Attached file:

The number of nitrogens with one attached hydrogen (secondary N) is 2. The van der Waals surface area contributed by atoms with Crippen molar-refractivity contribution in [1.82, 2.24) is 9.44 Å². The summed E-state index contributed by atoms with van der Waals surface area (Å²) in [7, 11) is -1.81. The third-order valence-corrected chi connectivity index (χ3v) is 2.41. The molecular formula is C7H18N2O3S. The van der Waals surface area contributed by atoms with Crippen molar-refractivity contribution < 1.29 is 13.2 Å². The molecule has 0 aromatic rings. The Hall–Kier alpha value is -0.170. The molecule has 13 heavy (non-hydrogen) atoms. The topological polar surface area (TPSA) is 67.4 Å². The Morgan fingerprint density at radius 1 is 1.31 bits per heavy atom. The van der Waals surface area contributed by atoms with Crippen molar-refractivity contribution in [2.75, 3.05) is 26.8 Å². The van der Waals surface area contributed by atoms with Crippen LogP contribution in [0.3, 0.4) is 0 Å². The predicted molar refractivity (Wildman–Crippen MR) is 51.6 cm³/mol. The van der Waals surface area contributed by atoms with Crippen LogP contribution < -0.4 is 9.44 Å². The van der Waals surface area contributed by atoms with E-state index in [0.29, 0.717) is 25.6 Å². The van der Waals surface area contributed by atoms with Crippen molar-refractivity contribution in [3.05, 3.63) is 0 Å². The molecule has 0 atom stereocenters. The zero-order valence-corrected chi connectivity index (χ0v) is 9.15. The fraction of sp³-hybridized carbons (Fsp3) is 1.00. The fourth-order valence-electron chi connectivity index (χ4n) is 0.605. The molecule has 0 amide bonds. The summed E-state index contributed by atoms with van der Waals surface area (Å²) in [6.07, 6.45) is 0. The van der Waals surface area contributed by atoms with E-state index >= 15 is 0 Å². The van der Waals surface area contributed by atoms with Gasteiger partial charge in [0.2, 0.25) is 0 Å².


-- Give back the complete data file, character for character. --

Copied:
The number of nitrogens with one attached hydrogen (secondary N) is 2. The van der Waals surface area contributed by atoms with Crippen molar-refractivity contribution in [1.82, 2.24) is 9.44 Å². The summed E-state index contributed by atoms with van der Waals surface area (Å²) in [7, 11) is -1.81. The third-order valence-corrected chi connectivity index (χ3v) is 2.41. The molecular formula is C7H18N2O3S. The van der Waals surface area contributed by atoms with Crippen molar-refractivity contribution < 1.29 is 13.2 Å². The molecule has 0 aromatic rings. The Hall–Kier alpha value is -0.170. The molecule has 13 heavy (non-hydrogen) atoms. The topological polar surface area (TPSA) is 67.4 Å². The Morgan fingerprint density at radius 1 is 1.31 bits per heavy atom. The van der Waals surface area contributed by atoms with Crippen molar-refractivity contribution in [2.75, 3.05) is 26.8 Å². The van der Waals surface area contributed by atoms with Crippen LogP contribution in [0.3, 0.4) is 0 Å². The predicted molar refractivity (Wildman–Crippen MR) is 51.6 cm³/mol. The van der Waals surface area contributed by atoms with Crippen LogP contribution < -0.4 is 9.44 Å². The van der Waals surface area contributed by atoms with E-state index in [0.29, 0.717) is 25.6 Å². The van der Waals surface area contributed by atoms with Crippen molar-refractivity contribution in [3.05, 3.63) is 0 Å². The molecule has 0 atom stereocenters. The zero-order valence-corrected chi connectivity index (χ0v) is 9.15. The fraction of sp³-hybridized carbons (Fsp3) is 1.00. The fourth-order valence-electron chi connectivity index (χ4n) is 0.605. The molecule has 0 amide bonds. The summed E-state index contributed by atoms with van der Waals surface area (Å²) in [6.07, 6.45) is 0. The van der Waals surface area contributed by atoms with E-state index >= 15 is 0 Å². The van der Waals surface area contributed by atoms with Gasteiger partial charge in [0.2, 0.25) is 0 Å².